Missing parent/carer syndrome

Missing parent/carer syndromeDownload a printable copy of this article (PDF 474KB)

  • Make the most of the attention your parents and carers afford you.
  • Empathise with the busy lives of today’s parents and carers.
  • Communicate with WHY in mind … not WHAT.
  • Communicate through multiple channels.
  • Persistence will be your most valuable weapon.

I’ve discovered some commonalities in schools as I move around Australia visiting our Real Schools Partners. For example, there’s a moral imperative about teaching the whole student that exists in almost every Australian school. We also seem to have a genuine interest in equipping our young people for the ever changing workforce that awaits them. These are noble collective objectives and should be preserved certainly and cultivated.

“Make no mistake about it: Next to parents and families, our teachers are the most important influence in our children’s lives.”
– Kenny Guinn

One discrepancy that I’ve discovered in Australian schools is the level of involvement that parent and carer communities have in our schools. While some schools have full and active Associations and well-attended parent and carer sessions that both add value and invite input, others are finding it challenging to establish a partnership with the community. These schools find themselves unable to get a quorum at a School Association or Board meeting unless there’s a sausage sizzle and a famous guest speaker. And then there are all of the schools in between.

Today’s parents and carers are busy. They are often operating complex family situations full of commitments to work, sport, community, social groups and also other families.

Parents and carers are told they need to be many things and the messages about parenting are more pervasive than ever, such is the focus and saturation of contemporary media. They need to provide, to discipline, to clean up, to empower, to share, to talk and to survive the time and recovery that occasionally saying no can mean. Parenting is taken on voluntarily, but it is taxing and all-consuming nonetheless.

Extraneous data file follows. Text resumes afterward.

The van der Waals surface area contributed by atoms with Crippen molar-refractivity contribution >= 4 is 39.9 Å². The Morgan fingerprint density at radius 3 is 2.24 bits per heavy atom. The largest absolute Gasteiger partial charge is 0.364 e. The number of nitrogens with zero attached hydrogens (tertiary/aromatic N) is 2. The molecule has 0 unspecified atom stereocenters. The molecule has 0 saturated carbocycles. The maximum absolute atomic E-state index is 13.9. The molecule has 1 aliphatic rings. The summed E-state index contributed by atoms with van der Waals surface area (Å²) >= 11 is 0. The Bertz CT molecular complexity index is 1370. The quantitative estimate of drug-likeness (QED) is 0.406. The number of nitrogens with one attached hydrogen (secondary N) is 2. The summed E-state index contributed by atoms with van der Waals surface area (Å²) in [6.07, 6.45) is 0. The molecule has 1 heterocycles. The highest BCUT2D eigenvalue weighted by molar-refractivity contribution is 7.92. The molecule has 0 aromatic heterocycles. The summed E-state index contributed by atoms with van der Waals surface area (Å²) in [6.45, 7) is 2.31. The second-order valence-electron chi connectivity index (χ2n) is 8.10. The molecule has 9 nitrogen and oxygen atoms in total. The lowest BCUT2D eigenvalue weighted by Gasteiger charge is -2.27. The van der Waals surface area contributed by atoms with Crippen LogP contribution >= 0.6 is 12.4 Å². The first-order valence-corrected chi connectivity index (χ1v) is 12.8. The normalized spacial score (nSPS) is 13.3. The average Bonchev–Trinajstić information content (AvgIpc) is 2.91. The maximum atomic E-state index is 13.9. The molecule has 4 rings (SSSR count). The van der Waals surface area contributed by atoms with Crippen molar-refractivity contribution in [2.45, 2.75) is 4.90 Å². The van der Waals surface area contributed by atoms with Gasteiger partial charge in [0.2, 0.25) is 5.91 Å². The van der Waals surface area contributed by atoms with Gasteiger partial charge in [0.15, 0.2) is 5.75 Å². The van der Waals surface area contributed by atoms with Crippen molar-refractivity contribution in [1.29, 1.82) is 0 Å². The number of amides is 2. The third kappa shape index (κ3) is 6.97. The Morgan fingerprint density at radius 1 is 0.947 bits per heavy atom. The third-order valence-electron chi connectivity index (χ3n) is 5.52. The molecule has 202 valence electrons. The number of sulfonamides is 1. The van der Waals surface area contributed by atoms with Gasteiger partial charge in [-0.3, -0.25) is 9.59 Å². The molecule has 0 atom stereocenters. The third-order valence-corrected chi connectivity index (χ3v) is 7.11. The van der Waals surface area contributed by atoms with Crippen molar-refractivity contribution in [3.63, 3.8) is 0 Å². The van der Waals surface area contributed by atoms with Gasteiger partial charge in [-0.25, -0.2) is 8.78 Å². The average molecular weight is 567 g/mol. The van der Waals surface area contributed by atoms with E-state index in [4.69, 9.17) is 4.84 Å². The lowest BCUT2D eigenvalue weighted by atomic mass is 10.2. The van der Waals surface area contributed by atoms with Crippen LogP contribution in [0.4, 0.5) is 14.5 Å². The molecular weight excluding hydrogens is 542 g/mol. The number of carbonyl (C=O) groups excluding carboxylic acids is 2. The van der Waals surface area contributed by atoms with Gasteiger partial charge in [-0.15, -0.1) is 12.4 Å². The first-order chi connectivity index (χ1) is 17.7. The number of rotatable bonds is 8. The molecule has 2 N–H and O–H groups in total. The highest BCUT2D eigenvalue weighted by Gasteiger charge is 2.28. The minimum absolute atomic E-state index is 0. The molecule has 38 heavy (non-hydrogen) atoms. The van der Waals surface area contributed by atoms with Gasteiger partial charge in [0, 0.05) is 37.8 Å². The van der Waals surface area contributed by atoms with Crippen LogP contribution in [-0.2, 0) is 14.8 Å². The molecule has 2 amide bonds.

In a nutshell, parents and carers are time poor. Although today’s parents and carers may want or like to be an active part of the school program, the reality for most is that they can only allocate a certain amount of their time and energy to activities outside their regular work and family commitments.

We need to make the time available to us count. Far too often we waste our parents’ and carers’ time with messages that they don’t need to hear. Here are some examples to ponder:

  • Filling weekly printed newsletters with reminders– about head lice, about homework, about photo day, about school fees, about library books and about the next School Association meeting.
  • Sending home a class letter each term brimming with content about what lunch is acceptable, when PE uniform day is, when spelling tests will be and what stationery is required.
  • Using changeable signs in front of the school to inform about Student Free Days (which have usually already passed), the upcoming Mothers Day stall or when the next assembly is.

All of these communications address the WHAT of running a school but fail to connect with WHY parents and carers send their children to school. It’s in the WHY that our motivation to engage is driven. (For a little proof of this check out Simon Sinek’s acclaimed TED Talk titled “Start With Why”).

Schools which maximise parent and carer involvement are those that, implicitly or explicitly, have tuned in to what motivates them to engage. It’s in our statements about practice, conflict resolution, relationships, character building, bullying, safety and social competencies that we are most connecting with the WHY being asked by our parents and carers. So this is where we need to start.

The WHAT might still need to be communicated, but start to think of other and less traditional channels through which this can be managed. Social media, video, SMS, parent and carer portals, email and YouTube all present opportunities to communicate both the WHAT and the WHY. But it’s the communications with a focus on WHY messages that engage parents and carers more consistently.

Finally, there is simply no quick fix when it comes to improving parent and carer engagement. It takes time. So don’t give up when the first parent opportunity isn’t embraced fully by the throngs. Persistence will be your biggest weapon in this battle.


Simon Sinek TED Talk.
Bibliography: YouTube. (2019). Start With Why – Simon Sinek TED talk. [online]
Available at: https://www.youtube.com/watch?v=sioZd3AxmnE

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